From the Bornstein Lyckefors Architects description: Villa Amiri is located in a residential area just outside Mölndal city center close to Gothenburg in Sweden. The suburb, which has emerged from principles described in a zoning plan from 1950, is diverse with very varied facades and house shapes. The abstract for the project has been to make the house a simple saddle roof geometry with facades and roof in one material (black tarred wood) as a neutral background to the diverse surroundings.
The house is split in two by a staircase in perforated steel. The staircase cuts straight through the darkest parts of the house and brings light down from skylights on the top floor. The entrance floor contains kitchen and living room, the middle floor bedrooms and the top floor is a single large multipurpose space for the family. The chosen materials consist of black-tarred wood on the outside and a combination of concrete, dyed MDF and perforated steel on the inside. The sharp cut through the house not only aims to bring down light, it also means that the full height of the house can be experienced from the entrance floor. A consequence of this is that the space is perceived to be even larger than it really is.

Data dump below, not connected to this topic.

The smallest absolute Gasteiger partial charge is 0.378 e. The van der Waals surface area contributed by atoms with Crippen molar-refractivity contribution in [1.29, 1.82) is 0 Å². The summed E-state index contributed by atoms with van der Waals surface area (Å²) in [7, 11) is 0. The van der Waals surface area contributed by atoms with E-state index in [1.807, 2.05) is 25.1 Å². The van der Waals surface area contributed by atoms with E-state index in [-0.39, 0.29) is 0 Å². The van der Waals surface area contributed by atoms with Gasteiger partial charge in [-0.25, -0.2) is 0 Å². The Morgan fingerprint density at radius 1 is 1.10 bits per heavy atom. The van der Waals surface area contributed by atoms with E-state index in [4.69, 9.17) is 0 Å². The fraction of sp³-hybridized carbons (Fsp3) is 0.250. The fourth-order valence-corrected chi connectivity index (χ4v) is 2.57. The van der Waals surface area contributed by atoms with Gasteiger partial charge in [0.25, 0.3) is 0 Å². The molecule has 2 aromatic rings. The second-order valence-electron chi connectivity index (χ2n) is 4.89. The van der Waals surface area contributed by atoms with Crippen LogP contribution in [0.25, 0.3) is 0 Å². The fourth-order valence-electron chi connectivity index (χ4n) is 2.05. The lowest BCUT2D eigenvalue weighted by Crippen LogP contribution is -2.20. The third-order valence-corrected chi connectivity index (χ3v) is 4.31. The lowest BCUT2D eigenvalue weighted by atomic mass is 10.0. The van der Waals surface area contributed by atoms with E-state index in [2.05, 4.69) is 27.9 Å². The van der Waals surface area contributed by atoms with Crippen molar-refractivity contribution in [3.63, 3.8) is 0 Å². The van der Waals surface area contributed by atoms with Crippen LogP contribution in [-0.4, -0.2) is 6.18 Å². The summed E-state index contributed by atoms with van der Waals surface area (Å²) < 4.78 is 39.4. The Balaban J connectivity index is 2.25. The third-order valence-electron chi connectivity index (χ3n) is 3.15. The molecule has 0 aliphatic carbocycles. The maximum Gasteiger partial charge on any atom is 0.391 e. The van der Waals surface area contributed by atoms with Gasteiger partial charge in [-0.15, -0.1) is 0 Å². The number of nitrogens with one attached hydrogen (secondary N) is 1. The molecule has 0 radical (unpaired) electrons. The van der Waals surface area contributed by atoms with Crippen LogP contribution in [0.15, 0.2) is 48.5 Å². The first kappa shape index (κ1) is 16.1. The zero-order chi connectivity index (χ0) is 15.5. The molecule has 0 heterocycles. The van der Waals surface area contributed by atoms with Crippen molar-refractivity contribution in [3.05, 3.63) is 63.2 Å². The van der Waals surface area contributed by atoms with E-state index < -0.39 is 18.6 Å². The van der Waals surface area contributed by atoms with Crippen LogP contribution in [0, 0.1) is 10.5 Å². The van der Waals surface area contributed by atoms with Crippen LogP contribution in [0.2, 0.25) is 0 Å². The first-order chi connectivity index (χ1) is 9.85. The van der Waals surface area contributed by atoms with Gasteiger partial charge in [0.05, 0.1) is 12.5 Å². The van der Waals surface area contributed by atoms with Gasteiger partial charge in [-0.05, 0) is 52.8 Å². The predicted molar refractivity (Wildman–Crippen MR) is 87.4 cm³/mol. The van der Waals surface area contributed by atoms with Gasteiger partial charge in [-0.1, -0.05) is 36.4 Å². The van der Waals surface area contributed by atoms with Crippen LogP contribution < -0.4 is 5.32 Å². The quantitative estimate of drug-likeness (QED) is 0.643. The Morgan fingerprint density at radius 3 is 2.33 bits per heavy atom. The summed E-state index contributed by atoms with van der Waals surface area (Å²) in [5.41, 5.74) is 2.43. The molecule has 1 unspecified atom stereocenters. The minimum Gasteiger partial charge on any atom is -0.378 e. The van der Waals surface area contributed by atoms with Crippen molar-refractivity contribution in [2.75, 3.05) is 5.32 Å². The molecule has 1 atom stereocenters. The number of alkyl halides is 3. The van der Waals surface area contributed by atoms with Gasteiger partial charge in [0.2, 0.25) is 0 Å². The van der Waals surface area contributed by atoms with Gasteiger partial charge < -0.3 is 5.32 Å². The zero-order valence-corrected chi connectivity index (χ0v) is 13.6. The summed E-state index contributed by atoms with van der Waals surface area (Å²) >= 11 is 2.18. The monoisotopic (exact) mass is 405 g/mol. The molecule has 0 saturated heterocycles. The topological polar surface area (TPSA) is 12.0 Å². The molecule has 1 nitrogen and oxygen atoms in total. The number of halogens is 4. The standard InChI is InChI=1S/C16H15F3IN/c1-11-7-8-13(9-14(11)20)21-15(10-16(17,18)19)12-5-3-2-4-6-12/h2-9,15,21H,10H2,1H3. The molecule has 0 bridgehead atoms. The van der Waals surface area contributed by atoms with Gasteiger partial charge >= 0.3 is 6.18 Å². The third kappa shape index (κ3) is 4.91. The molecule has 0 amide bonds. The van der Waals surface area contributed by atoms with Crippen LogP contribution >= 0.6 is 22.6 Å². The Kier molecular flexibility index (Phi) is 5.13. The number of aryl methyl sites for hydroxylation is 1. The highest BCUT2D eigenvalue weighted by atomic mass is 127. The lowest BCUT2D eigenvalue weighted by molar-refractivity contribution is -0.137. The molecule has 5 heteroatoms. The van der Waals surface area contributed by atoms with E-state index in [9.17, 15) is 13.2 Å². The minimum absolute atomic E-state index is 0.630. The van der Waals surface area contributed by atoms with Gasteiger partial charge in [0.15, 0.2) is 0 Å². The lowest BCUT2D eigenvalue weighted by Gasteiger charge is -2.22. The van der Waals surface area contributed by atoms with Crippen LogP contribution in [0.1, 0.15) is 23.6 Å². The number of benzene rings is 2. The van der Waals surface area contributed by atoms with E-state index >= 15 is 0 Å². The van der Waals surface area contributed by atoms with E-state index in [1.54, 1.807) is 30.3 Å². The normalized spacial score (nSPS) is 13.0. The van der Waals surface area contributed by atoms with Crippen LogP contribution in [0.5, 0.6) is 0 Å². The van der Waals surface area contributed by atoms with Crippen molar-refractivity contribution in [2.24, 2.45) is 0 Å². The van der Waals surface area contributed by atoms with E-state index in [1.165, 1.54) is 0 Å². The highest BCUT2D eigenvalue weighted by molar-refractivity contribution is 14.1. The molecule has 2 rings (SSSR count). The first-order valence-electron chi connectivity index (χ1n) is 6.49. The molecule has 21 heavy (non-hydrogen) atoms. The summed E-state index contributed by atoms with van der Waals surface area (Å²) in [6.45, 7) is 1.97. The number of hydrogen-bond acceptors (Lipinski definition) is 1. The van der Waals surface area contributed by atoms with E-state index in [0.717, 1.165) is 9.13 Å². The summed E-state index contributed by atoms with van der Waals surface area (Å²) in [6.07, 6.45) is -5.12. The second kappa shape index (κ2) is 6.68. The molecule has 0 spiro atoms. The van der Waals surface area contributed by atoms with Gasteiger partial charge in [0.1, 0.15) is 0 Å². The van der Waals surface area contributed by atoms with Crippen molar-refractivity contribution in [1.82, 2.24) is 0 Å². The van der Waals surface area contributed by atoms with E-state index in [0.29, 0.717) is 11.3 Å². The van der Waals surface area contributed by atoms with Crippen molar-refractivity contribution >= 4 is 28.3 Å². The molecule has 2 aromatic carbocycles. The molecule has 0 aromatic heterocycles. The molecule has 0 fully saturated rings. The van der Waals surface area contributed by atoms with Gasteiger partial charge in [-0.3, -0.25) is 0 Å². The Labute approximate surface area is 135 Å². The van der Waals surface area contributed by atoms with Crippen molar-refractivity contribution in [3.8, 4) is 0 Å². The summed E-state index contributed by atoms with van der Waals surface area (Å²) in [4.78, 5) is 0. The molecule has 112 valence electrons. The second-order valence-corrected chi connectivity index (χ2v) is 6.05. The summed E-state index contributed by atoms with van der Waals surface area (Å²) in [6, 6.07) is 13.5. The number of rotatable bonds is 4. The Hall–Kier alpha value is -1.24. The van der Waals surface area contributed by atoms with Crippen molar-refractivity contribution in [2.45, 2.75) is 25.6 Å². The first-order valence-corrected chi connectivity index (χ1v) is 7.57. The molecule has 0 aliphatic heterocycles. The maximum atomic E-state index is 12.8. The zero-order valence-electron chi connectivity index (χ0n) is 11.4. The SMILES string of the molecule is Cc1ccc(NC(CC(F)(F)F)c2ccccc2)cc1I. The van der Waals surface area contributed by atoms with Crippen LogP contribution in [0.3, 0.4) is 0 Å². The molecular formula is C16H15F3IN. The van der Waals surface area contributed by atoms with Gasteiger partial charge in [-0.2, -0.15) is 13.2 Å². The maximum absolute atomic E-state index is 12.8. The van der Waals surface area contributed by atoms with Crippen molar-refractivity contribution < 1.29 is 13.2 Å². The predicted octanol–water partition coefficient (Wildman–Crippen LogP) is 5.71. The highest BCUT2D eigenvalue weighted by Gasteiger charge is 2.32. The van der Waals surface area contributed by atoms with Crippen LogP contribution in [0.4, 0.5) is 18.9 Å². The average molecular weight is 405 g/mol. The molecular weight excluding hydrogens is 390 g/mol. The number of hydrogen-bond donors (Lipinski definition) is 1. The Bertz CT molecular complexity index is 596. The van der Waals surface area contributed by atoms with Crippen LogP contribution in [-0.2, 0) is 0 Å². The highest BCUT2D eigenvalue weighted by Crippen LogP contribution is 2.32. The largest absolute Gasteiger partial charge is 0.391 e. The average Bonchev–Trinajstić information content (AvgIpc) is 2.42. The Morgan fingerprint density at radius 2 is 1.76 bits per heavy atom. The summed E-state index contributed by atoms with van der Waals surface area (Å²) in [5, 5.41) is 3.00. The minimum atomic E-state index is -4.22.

Project team: Johan Olsson, Per Bornstein, Andreas Lyckefors, Jenny Andersson Höfvner, Ainhoa Exteberria and Caroline Jokiniemi. Photo credit: Kalle Sanner.